Rumble on the Rio Grande
It was a fistic carnival like none before it. More than three hundred souls stood with mouths wide while Judge Roy Bean readied the trains for a return. The trek had been far. The bulk of them had travelled over sixteen hours on dust-filled, rocky terrain from El Paso, which was hard going in 1896 even for wondrous steam engines.
This cult of punchers was hoping to see heavyweights Bob Fitzsimmons and Peter Maher etch another torrid brawl into the marbled halls of Fistiana. Instead, the rough and tumble men, who had paid roughly thirty-two dollars apiece (train ride plus fight ticket) for the privilege of becoming lawfully lawless hobos, bore witness to one of the fastest ending prizefights in heavyweight boxing history.
A sharp left hook by Ruby Robert Fitzsimmons had spun poor Peter Maher down to the hard canvas at just one minute thirty-five seconds of round number one. Oh miserable brood of oddities, thy name is boxing.
This is the story of how it came to be.
“Law West of the Pecos”
Law in Texas (especially the sparsely populated western parts of Texas) was different back then. This was particularly true of the law handed down by Justice of the Peace, Roy Bean of Val Verde County. Bean, proclaiming himself the “Law West of the Pecos,” doled out a myriad of unorthodox sentences from his very own saloon, The Jersey Lilly.
Like most historical giants of Texas folklore, Bean wasn’t born there. He emerged in this world from humble beginnings in the blue hills of Kentucky. Born there sometime in the 1820s, young Roy Bean grew up a passionate hothead. By the time he was a young man, he had been involved in several duels and gun fights, going so far as to get himself sentenced to a hanging for one of them. Luckily for him, the rope used to stretch Bean’s neck that day wasn’t quite fit enough for the purpose, so he managed to stay alive long enough so the woman he had dueled for could cut him down.
Bean calmed a bit afterwards, eventually settling in San Antonio where he became a prosperous (and by most accounts legitimate) business man. Rogue spirits die hard, though. Soon, Bean was making his way to the seventy-five person, small western Texas conclave he helped found. He named the town Langtry, for a famous actress of the era whom he did not know but found adorable. It was here Bean became famous as a Justice of the Peace. Bean’s rulings ranged from amusing to despicable. He once fined a dead body the forty dollars found with it to help bury it, and he freed the killer of a rail worker simply because the latter was Chinese and the killer was not.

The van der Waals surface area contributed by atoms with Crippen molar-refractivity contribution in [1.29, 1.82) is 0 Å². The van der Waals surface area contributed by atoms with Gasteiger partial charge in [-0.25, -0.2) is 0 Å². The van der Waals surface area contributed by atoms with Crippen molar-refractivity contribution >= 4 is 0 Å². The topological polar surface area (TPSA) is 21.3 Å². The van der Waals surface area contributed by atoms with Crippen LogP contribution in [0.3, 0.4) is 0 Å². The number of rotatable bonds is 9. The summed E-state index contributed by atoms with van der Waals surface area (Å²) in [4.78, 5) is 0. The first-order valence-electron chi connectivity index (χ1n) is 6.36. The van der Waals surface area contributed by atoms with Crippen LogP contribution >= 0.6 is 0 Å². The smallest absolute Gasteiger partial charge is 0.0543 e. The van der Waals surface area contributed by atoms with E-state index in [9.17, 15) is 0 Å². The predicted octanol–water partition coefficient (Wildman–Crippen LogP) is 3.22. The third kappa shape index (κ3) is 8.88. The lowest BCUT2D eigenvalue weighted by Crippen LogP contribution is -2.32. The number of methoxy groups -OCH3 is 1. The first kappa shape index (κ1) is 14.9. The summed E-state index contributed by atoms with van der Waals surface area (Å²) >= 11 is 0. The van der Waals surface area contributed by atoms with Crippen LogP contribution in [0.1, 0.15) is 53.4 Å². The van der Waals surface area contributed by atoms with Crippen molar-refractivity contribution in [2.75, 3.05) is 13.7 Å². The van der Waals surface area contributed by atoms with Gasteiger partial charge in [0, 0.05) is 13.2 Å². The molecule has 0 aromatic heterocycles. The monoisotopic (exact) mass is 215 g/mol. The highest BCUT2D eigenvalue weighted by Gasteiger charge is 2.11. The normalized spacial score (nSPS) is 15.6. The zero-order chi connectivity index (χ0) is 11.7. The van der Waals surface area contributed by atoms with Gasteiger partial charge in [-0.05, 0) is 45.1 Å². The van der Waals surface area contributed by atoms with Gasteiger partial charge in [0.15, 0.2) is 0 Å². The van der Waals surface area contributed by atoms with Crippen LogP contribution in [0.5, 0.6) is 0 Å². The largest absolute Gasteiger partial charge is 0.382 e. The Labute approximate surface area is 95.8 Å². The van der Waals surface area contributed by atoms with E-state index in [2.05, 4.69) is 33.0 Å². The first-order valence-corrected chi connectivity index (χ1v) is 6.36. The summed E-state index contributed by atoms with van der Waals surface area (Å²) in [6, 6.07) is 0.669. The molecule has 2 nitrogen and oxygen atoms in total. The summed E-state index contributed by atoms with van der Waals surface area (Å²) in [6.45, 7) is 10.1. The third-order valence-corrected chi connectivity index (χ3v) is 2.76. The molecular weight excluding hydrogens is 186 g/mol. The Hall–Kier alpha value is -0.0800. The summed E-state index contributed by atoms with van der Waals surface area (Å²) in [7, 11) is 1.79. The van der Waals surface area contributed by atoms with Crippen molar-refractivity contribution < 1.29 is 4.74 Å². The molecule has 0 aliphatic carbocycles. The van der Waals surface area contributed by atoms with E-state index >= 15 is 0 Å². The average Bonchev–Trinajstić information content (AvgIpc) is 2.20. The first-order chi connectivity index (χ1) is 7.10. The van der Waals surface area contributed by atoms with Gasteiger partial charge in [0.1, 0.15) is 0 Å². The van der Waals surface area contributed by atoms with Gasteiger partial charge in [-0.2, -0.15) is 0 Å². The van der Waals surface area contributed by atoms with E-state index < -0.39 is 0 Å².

Still, travelers passing through Langtry often made a point of stopping to visit his ramshackle saloon, and when Judge Roy Bean sent out word he was hosting a heavyweight prizefight between Bob Fitzsimmons and Peter Maher, plenty of punch-lovers were interested in attending.
A Traveling Hoard
Like all boxing promoters, Judge Roy Bean was equal parts showman and opportunist. When Governor Charles A. Culberson and the Texas Legislature joined the burgeoning number of western states to ban boxing exhibitions in 1895, a proposed bout being put together by Dallas promoter Dan Stuart between reigning heavyweight champion James J. Corbett and emerging rival Bob Fitzsimmons was put on ice. Corbett used the time to reflect, and when he saw Irish boxing champion Peter Maher starch his sparring partner in just one round, the man who defeated the great John L. Sullivan in the first heavyweight championship fight under Marquis de Queensbury rules, decided to call it quits. No doubt driven by his intense hatred of Fitzsimmons, Corbett named Maher the rightful heir to his championship. The fight was off.
Bob Fitzsimmons was livid. He immediately challenged Maher to decide the championship, feeling confident he could beat the Irishman as he had done in their previous encounter four years earlier. To his credit, Maher accepted the challenge, and the proposed fight promotion in Texas was right back on again, only lacking a lawful venue to host it.
There were some outlandish suggestions. One such suggestion would have had the two men fight in a hot air balloon (however that would work) high above Texas jurisdiction where those pesky Texas Rangers couldn’t follow. Cooler heads prevailed.
Citizens in El Paso came up with fifteen thousand dollars to bring the fight to their far west Texas bordertown where the idea was to stage the event across the border in Juarez, Mexico. As fight night approached, though, so did law enforcement authorities. U.S. Marshals and Texas Rangers were bolstered by one hundred fifty Mexican soldiers in Juarez, all sent in a coordinated effort by the U.S. and Mexican governments to block the event from happening.
Not to be outwitted or outdone, Bean and Stuart hatched a plan. They spread word for all interested parties to meet at the rail station in El Paso at a designated time. Most people believed the train was headed all the way across the giant state of Texas to Galveston (almost 800 miles), where they would be transported onto a large enough vessel to stage the fight on International waters via a boat somewhere in the Gulf of Mexico. Instead, Bean had the train stop in his little town of Langtry, and when the weary travelers exited the train, they were pointed toward a makeshift fighting ring set atop a lonely sandbar beach on the Mexican side of the Rio Grande.
The fight would take place on a river.
In the Corners
Bob Fitzsimmons was born in Helston, Cornwall (England) in 1863. He emigrated with his family as a child to New Zealand where he grew into the trade of blacksmithing. He learned to box under veteran bare-knuckler Jem Mace, and is generally considered by historians as one of the finest fighters who ever lived.
Ruby Robert, as he was called, was dubbed by one contemporary writer “a fighting machine on stilts.” He was a pale, ruddy man with thin legs and a broad back. He had bright red hair around his balding top, and he fought in a herky-jerky motion that was both difficult to prepare for and hard to defend against. Fitzsimmons was not your typical heavyweight. Sure, he was rough and tough as nails and hit like a mule, but he carried only 167 pounds on his wiry frame. Instead of relying on sheer size, Fitz bested his opponents with a hard heart and heavy hands.
Fitzsimmons was a three-division champion when it actually meant something. He defeated Jack “Nonpareil” Dempsey for the middleweight crown in 1891. After his tussle in Texas, he’d go on to win the lineal heavyweight championship against an unretired (and livid) James J. Corbett before capturing the light heavyweight crown in 1902. He is, perhaps, peerless in this regard.